Obviously we'd like to see these lesions completely disappear, but I think everyone would be happy just to see the whole process slowing down. Ninety-nine percent or more of these lesions will advance to cancer. Oral cancer, which causes up to 8,000 deaths nationally each year, is generally associated with alcohol and tobacco use.

The idea for a raspberry-based medication was conceived by doctors at Ohio State's Comprehensive Cancer Center in Columbus. The raspberry gel was then developed by Mumper, the associate director at UK's Center for Pharmaceutical Science & Technology.

Natural foods advocates have touted the healthful benefits of raspberries for years. The trial at Ohio State is apparently is one of the first efforts by mainstream medicine to develop a medication from the fruit. The pulp of black raspberries contains two substances -- anthocyanin and ellagic acid -- that are thought to have anti-oxidant and anti-inflammatory properties, as well as the ability to slow tumor growth.

Stoner found that when the powder was fed to test animals, it appeared to inhibit the development of esophageal and colon cancer as well as oral cancers.

In the trial, doctors will give the gel to 20 patients who have precancerous oral lesions and to 10 healthy patients as a control. The patients will apply the gel four times per day for six weeks.

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Osteonecrosis and Bisphosphonates

Osteonecrosis - a condition in which there is pain, swelling and bone damage around the tooth sockets in the jaws - can cause bone necrosis which can lead to loose teeth, sharp edges of exposed bone, bone spurs, and small parts of bone to dislodge. Dr. Robert Mark, a maxillofacial surgeon in Florida, began to see a pattern of this condition in patients who had been taking Aredia® or Zometa®, both bisphosphonates. He observed the risk of poor healing of the jaw, infection, and other problems that have caused the maker of these two drugs, Novartis, to add precautions to the package inserts. Aredia (pamidronate disodium) and Zometa (zoledronic acid) are commonly used for cancer therapy.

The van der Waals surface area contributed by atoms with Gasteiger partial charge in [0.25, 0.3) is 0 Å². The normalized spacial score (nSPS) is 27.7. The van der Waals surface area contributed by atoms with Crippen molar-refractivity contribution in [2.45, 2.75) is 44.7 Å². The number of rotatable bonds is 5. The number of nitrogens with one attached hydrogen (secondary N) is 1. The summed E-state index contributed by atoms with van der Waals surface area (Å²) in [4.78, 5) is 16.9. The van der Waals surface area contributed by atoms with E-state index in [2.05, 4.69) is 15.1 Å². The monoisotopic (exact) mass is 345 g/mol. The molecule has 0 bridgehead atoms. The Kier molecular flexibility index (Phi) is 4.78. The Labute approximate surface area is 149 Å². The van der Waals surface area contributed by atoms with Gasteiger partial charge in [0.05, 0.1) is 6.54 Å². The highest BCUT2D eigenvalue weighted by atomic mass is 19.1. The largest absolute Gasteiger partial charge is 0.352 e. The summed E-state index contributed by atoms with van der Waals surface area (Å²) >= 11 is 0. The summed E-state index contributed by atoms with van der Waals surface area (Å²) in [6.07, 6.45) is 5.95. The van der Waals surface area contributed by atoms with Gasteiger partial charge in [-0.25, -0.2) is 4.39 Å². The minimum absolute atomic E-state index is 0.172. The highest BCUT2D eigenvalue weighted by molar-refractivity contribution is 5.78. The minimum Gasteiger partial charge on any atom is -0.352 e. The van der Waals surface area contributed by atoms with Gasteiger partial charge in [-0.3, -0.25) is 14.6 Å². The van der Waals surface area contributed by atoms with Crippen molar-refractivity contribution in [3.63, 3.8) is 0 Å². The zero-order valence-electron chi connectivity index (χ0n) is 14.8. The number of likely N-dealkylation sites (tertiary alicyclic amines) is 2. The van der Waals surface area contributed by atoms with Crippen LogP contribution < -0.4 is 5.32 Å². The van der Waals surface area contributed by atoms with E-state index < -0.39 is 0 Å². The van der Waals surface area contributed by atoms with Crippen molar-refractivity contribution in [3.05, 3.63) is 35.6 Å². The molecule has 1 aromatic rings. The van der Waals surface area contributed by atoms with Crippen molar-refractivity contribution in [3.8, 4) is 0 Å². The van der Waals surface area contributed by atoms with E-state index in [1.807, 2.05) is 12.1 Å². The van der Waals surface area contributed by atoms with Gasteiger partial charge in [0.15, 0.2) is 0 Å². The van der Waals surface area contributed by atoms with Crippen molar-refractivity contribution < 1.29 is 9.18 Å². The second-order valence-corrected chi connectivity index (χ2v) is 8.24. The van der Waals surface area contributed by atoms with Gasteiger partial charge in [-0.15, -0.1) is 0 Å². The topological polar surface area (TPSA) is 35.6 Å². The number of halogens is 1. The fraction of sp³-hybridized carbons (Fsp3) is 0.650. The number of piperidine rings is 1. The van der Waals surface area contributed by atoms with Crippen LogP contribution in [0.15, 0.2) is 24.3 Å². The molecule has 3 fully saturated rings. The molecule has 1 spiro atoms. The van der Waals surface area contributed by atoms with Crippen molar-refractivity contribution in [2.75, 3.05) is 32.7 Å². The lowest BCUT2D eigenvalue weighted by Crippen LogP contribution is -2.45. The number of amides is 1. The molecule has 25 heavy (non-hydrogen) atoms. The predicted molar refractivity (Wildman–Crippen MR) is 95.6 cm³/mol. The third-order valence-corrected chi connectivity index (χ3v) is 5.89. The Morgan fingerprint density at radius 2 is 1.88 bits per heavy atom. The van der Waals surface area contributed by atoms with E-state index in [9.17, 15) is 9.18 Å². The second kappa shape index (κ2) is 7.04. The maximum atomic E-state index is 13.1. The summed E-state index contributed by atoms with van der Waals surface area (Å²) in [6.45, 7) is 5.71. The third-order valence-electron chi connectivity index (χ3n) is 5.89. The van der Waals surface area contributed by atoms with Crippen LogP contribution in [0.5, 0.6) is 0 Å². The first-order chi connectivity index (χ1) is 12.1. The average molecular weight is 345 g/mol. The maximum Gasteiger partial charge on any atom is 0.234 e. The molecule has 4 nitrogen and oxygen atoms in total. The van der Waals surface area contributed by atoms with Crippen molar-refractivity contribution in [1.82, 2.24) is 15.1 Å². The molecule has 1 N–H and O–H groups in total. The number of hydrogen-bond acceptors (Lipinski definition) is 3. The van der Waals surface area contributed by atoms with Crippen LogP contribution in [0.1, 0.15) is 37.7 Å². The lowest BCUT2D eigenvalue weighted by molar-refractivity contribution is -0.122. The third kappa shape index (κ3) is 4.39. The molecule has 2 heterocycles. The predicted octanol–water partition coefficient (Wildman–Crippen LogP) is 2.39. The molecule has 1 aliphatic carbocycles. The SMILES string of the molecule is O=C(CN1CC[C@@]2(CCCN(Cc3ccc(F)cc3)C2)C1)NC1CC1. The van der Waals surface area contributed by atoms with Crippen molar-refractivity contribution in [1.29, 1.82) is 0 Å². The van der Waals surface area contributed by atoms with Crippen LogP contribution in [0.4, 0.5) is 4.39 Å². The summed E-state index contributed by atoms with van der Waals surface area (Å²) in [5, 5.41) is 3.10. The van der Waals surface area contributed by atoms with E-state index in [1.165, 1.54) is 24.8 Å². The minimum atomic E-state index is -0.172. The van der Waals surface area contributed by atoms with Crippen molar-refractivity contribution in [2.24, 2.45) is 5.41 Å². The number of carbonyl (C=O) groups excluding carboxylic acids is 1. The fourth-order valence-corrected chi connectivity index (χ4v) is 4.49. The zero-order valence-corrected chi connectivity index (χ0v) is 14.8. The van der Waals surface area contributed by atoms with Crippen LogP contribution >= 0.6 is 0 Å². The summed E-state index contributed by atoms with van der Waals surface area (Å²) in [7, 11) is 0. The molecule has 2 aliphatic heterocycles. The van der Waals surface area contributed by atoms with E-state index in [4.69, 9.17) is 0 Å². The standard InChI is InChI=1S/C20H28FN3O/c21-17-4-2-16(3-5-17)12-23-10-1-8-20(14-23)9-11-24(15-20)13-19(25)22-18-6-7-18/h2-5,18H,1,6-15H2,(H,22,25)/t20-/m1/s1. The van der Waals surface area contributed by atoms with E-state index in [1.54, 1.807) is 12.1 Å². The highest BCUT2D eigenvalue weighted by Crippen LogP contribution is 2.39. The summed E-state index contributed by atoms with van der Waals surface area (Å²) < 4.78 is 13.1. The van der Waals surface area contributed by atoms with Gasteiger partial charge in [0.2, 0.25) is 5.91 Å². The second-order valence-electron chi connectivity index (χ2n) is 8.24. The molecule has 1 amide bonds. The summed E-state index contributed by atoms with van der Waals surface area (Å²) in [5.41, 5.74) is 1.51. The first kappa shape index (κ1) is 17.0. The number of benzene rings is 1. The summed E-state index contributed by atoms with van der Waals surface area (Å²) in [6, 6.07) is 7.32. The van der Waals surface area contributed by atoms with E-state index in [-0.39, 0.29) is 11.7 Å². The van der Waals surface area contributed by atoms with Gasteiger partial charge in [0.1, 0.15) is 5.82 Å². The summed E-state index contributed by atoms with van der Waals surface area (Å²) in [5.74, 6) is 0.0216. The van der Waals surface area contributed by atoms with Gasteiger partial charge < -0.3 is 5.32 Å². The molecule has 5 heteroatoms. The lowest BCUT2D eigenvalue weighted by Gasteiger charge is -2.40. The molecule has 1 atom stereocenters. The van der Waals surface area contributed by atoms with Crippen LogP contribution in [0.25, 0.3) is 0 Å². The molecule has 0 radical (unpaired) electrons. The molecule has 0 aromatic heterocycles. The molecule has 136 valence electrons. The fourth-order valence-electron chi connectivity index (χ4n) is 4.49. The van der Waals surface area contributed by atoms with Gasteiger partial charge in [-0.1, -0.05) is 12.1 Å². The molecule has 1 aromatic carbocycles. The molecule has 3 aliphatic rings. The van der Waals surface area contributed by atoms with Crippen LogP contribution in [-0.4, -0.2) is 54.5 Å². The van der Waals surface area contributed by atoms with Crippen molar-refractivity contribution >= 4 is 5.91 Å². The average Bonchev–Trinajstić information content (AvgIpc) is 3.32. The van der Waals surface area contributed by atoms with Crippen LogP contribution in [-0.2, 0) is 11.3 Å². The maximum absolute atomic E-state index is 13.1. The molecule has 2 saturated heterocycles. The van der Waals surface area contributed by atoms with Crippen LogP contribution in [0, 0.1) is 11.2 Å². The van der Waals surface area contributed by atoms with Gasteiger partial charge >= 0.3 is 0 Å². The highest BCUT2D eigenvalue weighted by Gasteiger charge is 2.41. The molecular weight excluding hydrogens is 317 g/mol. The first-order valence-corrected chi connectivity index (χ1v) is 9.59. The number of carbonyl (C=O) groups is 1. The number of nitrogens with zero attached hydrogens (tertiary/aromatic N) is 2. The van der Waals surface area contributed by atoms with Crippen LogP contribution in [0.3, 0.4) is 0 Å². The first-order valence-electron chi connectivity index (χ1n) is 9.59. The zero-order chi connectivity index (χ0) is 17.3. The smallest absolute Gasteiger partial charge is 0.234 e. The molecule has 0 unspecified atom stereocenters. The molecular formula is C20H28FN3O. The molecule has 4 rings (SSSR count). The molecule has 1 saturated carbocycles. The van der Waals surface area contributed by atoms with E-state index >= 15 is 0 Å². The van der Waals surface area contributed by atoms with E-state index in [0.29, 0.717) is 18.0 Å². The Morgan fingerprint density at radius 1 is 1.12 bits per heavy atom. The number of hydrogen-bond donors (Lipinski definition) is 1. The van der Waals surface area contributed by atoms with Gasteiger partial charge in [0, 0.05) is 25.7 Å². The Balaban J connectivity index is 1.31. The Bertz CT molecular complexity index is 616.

12/04 Smart Practice News Items

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High-Fat Food and Oral Cancer

Eating foods high in saturated fats may increase the risk of oral cancer, according to a Brazilian study, published in October's Oral Oncology. Researchers from the University of Sao Paulo found that people with oral cancer were more likely to regularly eat foods high in animal fat and saturated fat, including bacon, cheese, pork, and fried foods. Study authors found that eating non-cooked margarine or butter decreased the risk of oral cancer, most likely because these foods are a major source of protective vitamin A. Experts estimate that about 35 percent of cancers can be linked to diet, along with tobacco, alcohol intake, and sun exposure. Tobacco is the strongest risk factor with 75% of oral cancers occurring in people who smoke or use smokeless tobacco. 11/04

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Tongue cancers

 The most common cancers of the tongue are squamous cell cancers. The exact cause of tongue cancer is unknown. However, the following lifestyle factors may be related: 
• Smoking cigarettes, cigars, or a pipe
• Use of chewing tobacco, snuff, or other tobacco products
• Heavy alcohol consumption

Symptoms of tongue cancer may include:
• Skin lesion, lump, or ulcer on the tongue
• Difficulty swallowing
• Mouth sores
• Numbness or difficulty moving the tongue
• Change in speech (due to inability to move the tongue over the teeth when speaking)

Life without a tongue